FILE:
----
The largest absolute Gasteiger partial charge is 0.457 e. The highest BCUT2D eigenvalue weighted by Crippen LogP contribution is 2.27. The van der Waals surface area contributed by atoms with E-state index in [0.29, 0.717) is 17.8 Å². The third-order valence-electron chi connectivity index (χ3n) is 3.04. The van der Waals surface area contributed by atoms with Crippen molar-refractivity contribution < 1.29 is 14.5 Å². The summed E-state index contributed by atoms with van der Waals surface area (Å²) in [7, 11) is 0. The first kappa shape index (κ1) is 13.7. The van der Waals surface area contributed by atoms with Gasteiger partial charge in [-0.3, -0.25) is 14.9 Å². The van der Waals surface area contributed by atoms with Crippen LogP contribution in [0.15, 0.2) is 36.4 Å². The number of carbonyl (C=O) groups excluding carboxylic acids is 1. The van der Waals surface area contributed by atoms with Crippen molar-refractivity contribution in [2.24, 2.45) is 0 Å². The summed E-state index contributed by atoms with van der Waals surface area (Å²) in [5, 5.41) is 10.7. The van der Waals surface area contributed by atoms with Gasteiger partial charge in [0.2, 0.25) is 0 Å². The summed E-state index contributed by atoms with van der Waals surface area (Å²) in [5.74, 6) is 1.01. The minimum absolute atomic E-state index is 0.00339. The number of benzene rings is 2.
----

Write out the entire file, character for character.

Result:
The largest absolute Gasteiger partial charge is 0.457 e. The highest BCUT2D eigenvalue weighted by Crippen LogP contribution is 2.27. The van der Waals surface area contributed by atoms with E-state index in [0.29, 0.717) is 17.8 Å². The third-order valence-electron chi connectivity index (χ3n) is 3.04. The van der Waals surface area contributed by atoms with Crippen molar-refractivity contribution < 1.29 is 14.5 Å². The summed E-state index contributed by atoms with van der Waals surface area (Å²) in [7, 11) is 0. The first kappa shape index (κ1) is 13.7. The van der Waals surface area contributed by atoms with Gasteiger partial charge in [-0.3, -0.25) is 14.9 Å². The van der Waals surface area contributed by atoms with Crippen LogP contribution in [0.15, 0.2) is 36.4 Å². The number of carbonyl (C=O) groups excluding carboxylic acids is 1. The van der Waals surface area contributed by atoms with Crippen molar-refractivity contribution in [2.24, 2.45) is 0 Å². The summed E-state index contributed by atoms with van der Waals surface area (Å²) in [5, 5.41) is 10.7. The van der Waals surface area contributed by atoms with Gasteiger partial charge in [0.2, 0.25) is 0 Å². The summed E-state index contributed by atoms with van der Waals surface area (Å²) in [5.74, 6) is 1.01. The minimum absolute atomic E-state index is 0.00339. The number of benzene rings is 2.